Don't these terrorists fear for the safety for their loved ones, specially children?

These men feel they are the soldiers of Allah.

They think they are worshipping Allah by causing violence and bloodshed.

They are heedless about what will happen to their family.

After they are jailed and when it is time for introspection, I suspect they feel sorry for their family, but never acknowledge it publicly.

One of the men I spoke to justified the family's suffering too.

He told me that when he attains salvation, there would be a domino effect and his family would get salvation too.

What can one say!

The reality is that all the men who are incarcerated on charges of terrorism have found to their dismay, that their families have fallen apart.

Sometimes their children are dragged and labelled as terrorists too, even when they are innocent.

False cases are registered against the family members because they are vulnerable.

Is there a mention of salvation for your family through jihad in the Quran or Hadith (Prophet Mohammed's sayings)?

With my limited knowledge of the Holy Quran I know that it says in chapter 5, verse 32: 'Whoever kills a person... it is as though as he has killed all mankind. And whoever saves a life it is as though he had saved all mankind.'

In the introduction to my book I wrote about the life of Prophet Mohammed (PBUH) and his family.

I wrote that he was in Mecca for 13 years soon after proclamation of his prophethood, but he did not take up arms for jihad.

He could have taken those few people who converted to Islam for jihad, but he did not do that.

Instead he preferred migration. He asked his cousin Jafar bin Abu Talib to migrate to Africa and seek shelter while he himself opted for Medina.

Prophet Mohammed (mentioned in the Quran as Mercy to Mankind) wanted to avoid violence at all cost.

The Holy Quran and Hadith have emphasised the sanctity of human life.

In all the cases of terrorists mentioned in your book, it seems they took to the terror path after Hindu-Muslim riots.
Would you then conclude that Hindu-Muslim riots lead to the making of a terrorist?

Nothing justifies terrorism.

There is no justification for causing bloodshed and carnage.

One must never kill innocent people.

Terrorists try to explain that they took to jihad because of Hindu-Muslim riots, and I don't think that can be condoned.

Revenge, terror and violence are not the answer for Hindu-Muslim riots.

In fact, terrorism maligns the whole Muslim community.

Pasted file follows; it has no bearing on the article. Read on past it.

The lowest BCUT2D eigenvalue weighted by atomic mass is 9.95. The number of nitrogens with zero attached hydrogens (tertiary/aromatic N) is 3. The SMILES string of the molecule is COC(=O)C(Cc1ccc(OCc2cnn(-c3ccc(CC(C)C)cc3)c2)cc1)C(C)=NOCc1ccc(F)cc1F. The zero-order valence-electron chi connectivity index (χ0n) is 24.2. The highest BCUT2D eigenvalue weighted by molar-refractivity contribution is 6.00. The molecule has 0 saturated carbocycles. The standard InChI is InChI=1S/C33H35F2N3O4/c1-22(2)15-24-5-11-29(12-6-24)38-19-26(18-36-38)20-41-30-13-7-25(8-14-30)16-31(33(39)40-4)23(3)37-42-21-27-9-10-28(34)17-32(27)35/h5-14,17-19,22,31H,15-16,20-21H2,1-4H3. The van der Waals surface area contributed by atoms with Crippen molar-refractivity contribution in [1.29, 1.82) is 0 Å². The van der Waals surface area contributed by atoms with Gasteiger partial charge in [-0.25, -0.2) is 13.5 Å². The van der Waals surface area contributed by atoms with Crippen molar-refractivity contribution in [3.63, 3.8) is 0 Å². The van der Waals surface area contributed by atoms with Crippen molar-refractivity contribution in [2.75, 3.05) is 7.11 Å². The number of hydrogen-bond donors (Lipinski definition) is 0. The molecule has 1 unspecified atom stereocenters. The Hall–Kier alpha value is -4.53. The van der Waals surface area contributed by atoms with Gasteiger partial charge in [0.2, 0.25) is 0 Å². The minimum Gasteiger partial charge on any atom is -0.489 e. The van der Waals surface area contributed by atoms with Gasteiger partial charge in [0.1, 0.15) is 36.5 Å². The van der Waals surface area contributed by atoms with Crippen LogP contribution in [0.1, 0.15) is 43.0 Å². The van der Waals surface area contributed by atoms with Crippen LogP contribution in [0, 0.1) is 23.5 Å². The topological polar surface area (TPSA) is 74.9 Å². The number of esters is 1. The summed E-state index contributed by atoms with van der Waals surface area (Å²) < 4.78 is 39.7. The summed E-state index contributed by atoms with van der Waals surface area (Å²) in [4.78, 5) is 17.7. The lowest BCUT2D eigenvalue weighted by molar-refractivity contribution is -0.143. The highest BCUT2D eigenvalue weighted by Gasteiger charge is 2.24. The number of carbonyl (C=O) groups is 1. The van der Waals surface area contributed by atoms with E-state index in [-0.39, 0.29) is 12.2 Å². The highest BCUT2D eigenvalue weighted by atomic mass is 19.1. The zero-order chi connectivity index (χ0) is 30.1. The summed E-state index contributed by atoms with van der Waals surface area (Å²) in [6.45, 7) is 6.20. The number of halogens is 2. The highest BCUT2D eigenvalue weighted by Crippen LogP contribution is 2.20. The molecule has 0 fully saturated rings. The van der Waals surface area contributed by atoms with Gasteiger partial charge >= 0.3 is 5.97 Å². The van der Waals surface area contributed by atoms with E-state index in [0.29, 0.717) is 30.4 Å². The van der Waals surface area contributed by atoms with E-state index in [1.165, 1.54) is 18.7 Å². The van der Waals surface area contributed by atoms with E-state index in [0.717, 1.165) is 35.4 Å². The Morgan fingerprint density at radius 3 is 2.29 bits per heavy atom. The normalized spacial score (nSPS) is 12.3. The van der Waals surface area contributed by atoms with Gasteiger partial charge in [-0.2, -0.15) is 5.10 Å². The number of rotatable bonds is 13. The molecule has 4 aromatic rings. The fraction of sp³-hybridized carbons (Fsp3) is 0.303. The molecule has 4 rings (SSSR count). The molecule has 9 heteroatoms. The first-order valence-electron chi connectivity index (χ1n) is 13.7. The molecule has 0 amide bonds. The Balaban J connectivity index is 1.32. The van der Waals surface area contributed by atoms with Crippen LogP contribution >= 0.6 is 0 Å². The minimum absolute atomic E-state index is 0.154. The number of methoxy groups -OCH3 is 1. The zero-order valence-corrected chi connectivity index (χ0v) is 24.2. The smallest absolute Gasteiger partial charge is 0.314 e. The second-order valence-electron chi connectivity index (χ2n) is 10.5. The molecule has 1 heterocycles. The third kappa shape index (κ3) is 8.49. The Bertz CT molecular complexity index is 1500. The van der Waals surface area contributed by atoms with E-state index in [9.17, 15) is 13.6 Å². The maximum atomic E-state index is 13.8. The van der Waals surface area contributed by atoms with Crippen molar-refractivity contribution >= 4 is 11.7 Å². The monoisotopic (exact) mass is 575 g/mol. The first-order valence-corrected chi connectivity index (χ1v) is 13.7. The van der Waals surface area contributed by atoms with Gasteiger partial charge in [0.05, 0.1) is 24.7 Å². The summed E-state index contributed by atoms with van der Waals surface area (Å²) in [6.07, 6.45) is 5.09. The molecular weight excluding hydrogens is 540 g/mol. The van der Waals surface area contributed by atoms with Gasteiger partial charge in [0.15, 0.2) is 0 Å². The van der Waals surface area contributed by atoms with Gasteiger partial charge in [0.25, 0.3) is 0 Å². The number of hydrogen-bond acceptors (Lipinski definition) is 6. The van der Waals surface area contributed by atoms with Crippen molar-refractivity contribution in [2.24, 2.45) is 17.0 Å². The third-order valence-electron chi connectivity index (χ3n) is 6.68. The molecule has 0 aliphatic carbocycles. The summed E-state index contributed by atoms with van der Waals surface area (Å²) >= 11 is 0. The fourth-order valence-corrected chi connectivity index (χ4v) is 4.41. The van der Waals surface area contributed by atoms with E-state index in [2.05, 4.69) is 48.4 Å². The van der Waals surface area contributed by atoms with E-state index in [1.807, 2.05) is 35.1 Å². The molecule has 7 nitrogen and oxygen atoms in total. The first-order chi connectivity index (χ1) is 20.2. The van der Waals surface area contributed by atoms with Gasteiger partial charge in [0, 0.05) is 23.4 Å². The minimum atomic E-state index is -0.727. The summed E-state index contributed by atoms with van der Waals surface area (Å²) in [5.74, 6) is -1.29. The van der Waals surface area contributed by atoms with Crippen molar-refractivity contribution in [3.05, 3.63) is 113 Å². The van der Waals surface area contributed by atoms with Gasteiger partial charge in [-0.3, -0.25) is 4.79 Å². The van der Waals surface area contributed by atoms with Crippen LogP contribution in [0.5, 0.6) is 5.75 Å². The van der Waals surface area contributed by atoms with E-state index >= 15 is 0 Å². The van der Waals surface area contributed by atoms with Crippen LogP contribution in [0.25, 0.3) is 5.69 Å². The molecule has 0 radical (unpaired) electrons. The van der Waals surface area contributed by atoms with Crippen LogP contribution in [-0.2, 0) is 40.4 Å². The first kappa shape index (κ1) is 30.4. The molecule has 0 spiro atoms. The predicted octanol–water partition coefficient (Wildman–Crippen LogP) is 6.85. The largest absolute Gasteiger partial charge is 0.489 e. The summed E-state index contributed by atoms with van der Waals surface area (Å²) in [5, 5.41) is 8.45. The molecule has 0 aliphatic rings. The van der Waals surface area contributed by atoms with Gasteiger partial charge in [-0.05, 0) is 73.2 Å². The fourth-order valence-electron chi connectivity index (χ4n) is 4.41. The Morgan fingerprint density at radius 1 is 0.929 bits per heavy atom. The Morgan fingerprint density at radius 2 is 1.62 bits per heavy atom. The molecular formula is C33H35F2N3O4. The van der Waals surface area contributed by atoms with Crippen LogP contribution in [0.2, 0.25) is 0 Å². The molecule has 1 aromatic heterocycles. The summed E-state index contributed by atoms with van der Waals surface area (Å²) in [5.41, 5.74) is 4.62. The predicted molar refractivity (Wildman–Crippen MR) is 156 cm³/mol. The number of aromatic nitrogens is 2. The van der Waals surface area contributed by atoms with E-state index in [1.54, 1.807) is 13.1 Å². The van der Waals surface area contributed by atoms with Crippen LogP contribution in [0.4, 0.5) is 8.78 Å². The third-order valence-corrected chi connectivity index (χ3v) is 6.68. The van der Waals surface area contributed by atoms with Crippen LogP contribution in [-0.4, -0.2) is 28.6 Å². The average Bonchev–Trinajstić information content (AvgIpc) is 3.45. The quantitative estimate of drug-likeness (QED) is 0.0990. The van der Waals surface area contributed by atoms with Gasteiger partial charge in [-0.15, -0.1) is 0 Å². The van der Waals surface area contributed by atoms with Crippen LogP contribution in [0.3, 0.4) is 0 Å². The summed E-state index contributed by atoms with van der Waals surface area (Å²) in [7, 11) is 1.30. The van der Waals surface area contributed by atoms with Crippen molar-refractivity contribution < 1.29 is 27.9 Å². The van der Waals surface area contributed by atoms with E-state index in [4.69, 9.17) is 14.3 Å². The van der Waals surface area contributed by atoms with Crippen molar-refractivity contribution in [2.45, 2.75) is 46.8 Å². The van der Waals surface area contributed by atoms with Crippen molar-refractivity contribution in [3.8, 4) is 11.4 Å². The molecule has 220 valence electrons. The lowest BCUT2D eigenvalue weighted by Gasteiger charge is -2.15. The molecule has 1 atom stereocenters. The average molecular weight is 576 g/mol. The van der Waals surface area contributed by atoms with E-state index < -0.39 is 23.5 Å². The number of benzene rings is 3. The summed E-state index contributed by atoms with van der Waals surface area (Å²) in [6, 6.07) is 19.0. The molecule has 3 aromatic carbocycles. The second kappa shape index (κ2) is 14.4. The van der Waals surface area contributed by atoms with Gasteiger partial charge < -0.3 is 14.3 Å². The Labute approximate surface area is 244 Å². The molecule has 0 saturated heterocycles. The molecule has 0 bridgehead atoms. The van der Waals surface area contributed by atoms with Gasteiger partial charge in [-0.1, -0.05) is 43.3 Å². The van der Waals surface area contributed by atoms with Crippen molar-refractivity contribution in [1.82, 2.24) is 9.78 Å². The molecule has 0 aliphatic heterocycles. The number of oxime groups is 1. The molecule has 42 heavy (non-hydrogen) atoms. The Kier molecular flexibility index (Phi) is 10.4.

In the end, it will be more dangerous and harmful for Muslims if they resort to terror activities.

Swaminathan Anklesaria Aiyar in a recent column says those who sow Hindu terror will eventually reap Muslim terror too, and that won't be good for the future.
Do you took think it is so?
 

Let me say this. It is not the communal issue or the riots that fuels the terror business, though the young men from the community are wooed with such stories.

Terrorists from across the board will always find reasons to keep the industry of terror flourishing.

The business of violence will always continue, picking on any excuses.

Reams have been written about jihad and its applicability. But gullible Muslim youth are brainwashed with dreams of Jannat (paradise) to kill and get killed.

You have written of Mansoor, an engineer who earned Rs 19 lakh as salary in 2006. He had 3 kids and a happy married life.
What was the turning point for him to become a terrorist?

He was thoroughly brainwashed by Indian Mujahideen members.

As the boy went to learn Arabic, he ended up learning a wrong and warped ideology.

They fed him with stories of atrocities on Muslims.

He was made to believe that he was the saviour of Islam in India, that unless he chose to intervene, Islam would perish in India.

They don't realise that Islam has survived for the last 1,400 years despite all the catastrophic ups and downs, including the sordid Crusades.

What about ISIS? You gave example of two ISIS terrorists from India.
Did you find out why young Muslim boys who were never influenced by Al Qaeda got influenced by ISIS's ideology?

Al Qaeda did not talk about a global caliphate.

Its ideology was to take revenge against America. Al Qaeda spoke more about the enemy of Islam without promising the establishment of Islam all over the world.

ISIS was smart and cunning. It started with the dream of a global caliphate which attracted the youth.

It started by promising Islam would dominate other religions of the world with an Islamic caliphate.

Its enemy was not just the US, but anybody and everybody not following their brand of Islam.

Even those Muslims who did not follow its brand of Islam were their enemies.

Technology too helped ISIS.

It used its media cell to lure young men and women into their fold.

During Al Qaeda's heyday, technology was avoided so as to not leave an electronic trail.

I fail to understand how these terrorists get so much of bomb material.
Why do we fail in our intelligence to nab them before they carry out their terror operations?

India is a huge country. There are more than a billion people in India.

Intelligence agencies, in spite of all the monitoring, will not be able to peep into the mailboxes or telephones of each and every individual or peep into every home.

Terrorists work very surreptitiously and slyly after dodging intelligence agencies.

Pakistan too is a helpfully cooperative neighbouring country for terrorists.

Pakistan is always willing to help terrorists find the right stuff or train them in the art of using explosives.

Syed Firdaus Ashraf / Rediff.com